The final frontier for enzymes is those that aren’t produced inside the body at all, but are in fact present in the foods we eat. When you hear raw food advocates talking about how heating consumables destroys the enzymes in those foods, these are the enzymes they’re defending. And they’re not wrong: raw foods contain far more enzymes than those that have been fried, baked, grilled or nuked. 

Many nutritionists in this camp believe that the majority of the food we eat should be raw, purely based on the premise that these food-based enzymes really give the digestive system a helping hand. Consuming more of these enzymes eases the pressure on internal enzyme production, ensuring more efficient digestion and preventing depletion of metabolic enzymes in the pancreas. I don’t offer this to say you shouldn’t ever cook your food (I’m not a raw food advocate and enjoy a mix of cooked/uncooked food each day.), but it does illuminate the power of enzymes for digestive health and nutrient absorption.

When It All Goes Wrong

Most people who switch over to paleo or Primal assume that their digestive issues will melt away, never to return again. The problem is, they’re generally transitioning from a diet steeped in ultra-heated, ultra processed foods with virtually no intact enzymes.

As a result, their systems bear the burden and exhaustion of low food-based enzyme input, chronically elevated cortisol, food intolerances, GI inflammation, and perhaps low stomach acid. Throw in an autoimmune disease and almost guaranteed gut inflammation, and their digestive health will undoubtedly be less than ideal. 

In response, enzyme supplementation might be an effective strategy for those who struggle with digestion, particularly in the transition to a healthy, whole foods, Primal diet.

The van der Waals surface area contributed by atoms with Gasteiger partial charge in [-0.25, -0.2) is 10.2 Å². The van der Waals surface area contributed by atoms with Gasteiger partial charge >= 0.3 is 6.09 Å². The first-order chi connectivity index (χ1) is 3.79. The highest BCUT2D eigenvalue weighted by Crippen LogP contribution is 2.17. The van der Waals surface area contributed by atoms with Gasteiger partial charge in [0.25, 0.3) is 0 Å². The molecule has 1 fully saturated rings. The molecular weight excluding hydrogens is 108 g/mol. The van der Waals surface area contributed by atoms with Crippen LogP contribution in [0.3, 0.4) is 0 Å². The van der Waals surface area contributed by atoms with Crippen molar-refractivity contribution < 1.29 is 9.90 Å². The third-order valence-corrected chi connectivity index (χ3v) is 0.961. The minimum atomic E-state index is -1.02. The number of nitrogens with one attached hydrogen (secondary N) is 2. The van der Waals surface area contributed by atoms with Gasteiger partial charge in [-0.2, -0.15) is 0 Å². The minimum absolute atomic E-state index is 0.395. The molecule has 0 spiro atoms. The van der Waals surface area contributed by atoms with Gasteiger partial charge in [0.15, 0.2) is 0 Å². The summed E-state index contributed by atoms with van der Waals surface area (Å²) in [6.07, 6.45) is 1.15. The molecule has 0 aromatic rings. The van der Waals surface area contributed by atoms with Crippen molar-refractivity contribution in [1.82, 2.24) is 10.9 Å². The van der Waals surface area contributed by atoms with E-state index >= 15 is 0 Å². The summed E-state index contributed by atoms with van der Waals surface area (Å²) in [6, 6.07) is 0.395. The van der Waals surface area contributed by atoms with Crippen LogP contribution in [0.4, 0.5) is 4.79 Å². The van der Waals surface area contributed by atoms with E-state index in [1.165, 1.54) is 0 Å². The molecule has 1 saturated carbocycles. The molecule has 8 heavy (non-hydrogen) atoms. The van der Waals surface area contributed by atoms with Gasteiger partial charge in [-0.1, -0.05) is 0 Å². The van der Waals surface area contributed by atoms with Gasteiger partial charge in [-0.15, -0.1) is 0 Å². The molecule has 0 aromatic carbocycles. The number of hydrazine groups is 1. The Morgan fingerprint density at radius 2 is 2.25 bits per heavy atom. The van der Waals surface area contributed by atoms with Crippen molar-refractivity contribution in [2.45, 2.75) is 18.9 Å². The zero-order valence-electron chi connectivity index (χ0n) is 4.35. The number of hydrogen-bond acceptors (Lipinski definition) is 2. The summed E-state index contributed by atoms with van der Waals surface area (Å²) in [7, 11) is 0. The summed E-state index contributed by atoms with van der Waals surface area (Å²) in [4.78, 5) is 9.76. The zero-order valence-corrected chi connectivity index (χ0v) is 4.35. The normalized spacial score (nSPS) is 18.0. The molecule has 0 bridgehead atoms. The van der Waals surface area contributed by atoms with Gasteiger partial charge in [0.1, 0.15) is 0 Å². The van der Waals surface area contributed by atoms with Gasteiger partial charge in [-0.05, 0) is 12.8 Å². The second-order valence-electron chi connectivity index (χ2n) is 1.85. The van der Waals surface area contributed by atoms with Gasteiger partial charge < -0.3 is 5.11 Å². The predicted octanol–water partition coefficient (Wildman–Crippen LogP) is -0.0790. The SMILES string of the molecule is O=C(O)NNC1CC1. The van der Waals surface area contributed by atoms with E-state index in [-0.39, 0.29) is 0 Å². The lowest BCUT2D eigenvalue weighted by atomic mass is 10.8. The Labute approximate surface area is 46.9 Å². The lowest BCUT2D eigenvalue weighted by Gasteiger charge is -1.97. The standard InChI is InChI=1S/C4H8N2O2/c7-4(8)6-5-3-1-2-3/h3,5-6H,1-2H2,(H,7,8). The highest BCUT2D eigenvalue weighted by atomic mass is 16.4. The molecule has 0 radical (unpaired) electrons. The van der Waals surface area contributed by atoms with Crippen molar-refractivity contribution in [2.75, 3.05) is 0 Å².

Where Enzymes Can Help

Researchers have uncovered a whopping 3000 or so varieties of enzyme, but those same folks humbly admit there may be as many 50,000 still to uncover.

Exogenous (a.k.a. lab-created and orally-supplemented) enzymes have been used to good effect in treating lactose intolerance and celiac disease, regulating testosterone, and plenty more besides. In many cases, patients who supplemented with digestive enzymes to treat a given malaise were able to wean themselves off enzyme supplementation after a time and continue on their way, symptom free.

Surprisingly, many of these same enzymes have also demonstrated the impressive ability to speed recovery and muscle damage after intense exercise, lower inflammation, and ease pain. But that’s a whole new kettle of fish and one which merits its own dedicated post.

In any case, these were specific digestive enzyme supplementations for clearly-defined health problems. Things get a little murkier when examining the average consumer suffering from the odd bout of gas or less-than-ideal stool.

As is always the case, everyone is somewhat different.

First, know that certain enzymes fulfill different roles in the GI tract. The big players are:

  • Protease, for breaking down protein
  • Lipase, for fats
  • Amylase, for carbs
  • Cellulase, for fiber
  • Lactase, for lactose